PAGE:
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Avoca Point avaliaçãos
Qualidade em um dia bom: 3.0
Consistência do surf: 2.5
Nível de dificuldade: 2.8
Windsurf e kite surf: 1.0
Multidões: 2.5

Overall: 2.9

Ver todas as 18 avaliações

Baseado em 4 votes. Vote


Surf Report Feed

Avoca Point Swell Statistics, Janeiro: Surf with Light or Offshore Winds

This image shows only the swells directed at Avoca Point that coincided with light winds or offshore conditions through a typical January. It is based on 2372 predictions, one every 3 hours. The direction of the spokes show where quality surf generating swell comes from. Five colours illustrate increasing wave sizes. Blue shows the smallest swells, less that 0.5m (1.5 feet) high. Green and yellow illustrate increasing swell sizes and red shows biggest swells greater than >3m (>10ft). In either graph, the area of any colour is proportional to how commonly that size swell occurs.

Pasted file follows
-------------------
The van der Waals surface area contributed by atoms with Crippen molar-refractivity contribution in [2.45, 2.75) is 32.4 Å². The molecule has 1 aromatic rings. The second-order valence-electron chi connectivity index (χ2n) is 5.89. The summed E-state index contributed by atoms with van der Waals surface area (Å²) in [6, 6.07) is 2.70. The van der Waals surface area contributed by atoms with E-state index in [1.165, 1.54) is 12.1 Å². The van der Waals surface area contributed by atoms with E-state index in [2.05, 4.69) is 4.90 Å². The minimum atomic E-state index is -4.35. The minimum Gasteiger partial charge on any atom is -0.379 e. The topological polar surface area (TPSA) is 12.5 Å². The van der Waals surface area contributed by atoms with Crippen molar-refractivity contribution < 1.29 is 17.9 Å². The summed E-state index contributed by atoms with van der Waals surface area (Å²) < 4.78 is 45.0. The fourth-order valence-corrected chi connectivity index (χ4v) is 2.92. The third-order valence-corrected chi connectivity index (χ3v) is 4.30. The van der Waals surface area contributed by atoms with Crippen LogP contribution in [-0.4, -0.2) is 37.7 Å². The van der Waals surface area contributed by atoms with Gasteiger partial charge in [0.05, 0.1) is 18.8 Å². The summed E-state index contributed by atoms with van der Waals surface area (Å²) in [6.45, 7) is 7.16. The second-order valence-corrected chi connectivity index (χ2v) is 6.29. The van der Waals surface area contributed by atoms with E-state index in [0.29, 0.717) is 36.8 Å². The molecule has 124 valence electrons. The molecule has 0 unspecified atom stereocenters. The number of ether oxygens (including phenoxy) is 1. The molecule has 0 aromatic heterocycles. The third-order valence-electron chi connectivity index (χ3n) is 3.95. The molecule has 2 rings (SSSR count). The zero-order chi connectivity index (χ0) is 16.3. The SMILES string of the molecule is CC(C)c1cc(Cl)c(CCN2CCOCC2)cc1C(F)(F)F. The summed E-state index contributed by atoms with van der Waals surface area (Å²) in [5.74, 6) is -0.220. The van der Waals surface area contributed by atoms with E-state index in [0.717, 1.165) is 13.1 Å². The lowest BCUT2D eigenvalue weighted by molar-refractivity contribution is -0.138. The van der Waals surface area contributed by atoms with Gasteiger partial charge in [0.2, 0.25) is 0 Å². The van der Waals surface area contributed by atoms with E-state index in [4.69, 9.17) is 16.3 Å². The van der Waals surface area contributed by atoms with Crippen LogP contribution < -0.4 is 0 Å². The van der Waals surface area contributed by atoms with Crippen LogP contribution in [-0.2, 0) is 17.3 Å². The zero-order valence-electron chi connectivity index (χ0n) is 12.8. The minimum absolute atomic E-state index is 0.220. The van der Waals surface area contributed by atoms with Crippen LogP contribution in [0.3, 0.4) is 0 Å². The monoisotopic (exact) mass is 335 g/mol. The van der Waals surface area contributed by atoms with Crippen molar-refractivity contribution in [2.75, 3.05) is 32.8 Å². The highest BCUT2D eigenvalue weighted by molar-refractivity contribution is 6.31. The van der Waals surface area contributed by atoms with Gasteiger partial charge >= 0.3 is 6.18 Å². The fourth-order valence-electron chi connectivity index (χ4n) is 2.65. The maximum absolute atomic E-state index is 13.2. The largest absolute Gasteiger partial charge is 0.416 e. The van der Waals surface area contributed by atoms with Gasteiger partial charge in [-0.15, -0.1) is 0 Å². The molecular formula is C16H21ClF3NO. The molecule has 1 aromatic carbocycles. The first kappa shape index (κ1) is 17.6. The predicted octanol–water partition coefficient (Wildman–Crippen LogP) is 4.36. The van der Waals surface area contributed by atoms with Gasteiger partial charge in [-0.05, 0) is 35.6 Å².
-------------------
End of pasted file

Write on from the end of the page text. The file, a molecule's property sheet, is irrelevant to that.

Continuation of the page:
The diagram implies that the most common swell direction, shown by the largest spokes, was E (which was the same as the prevailing wind direction). The chart at the bottom shows the same thing but without direction information. For example, swells larger than 1.5 feet (0.5m) coincided with good wind conditions 15% of the time, equivalent to 5 days. Open sea swells exceeding >3m (>10ft) are unlikely to happen in a normal January but 6% of the time you can expect swell in the range 1.3-2m (4-6.5ft) 6%, equivalent to (2 days). Taking into account the fraction of these swells that coincided with predicted offshore winds, and given the fact that Avoca Point is exposed to open water swells, we estimate that clean surf can be found at Avoca Point about 15% of the time and that surf is spoilt by onshore wind 59% of the time. This is means that we expect 23 days with waves in a typical January, of which 5 days should be surfable.

IMPORTANT: Beta version feature! Swell heights are open water values from NWW3. There is no attempt to model near-shore effects. Coastal wave heights will generally be less, especially if the break does not have unobstructed exposure to the open ocean.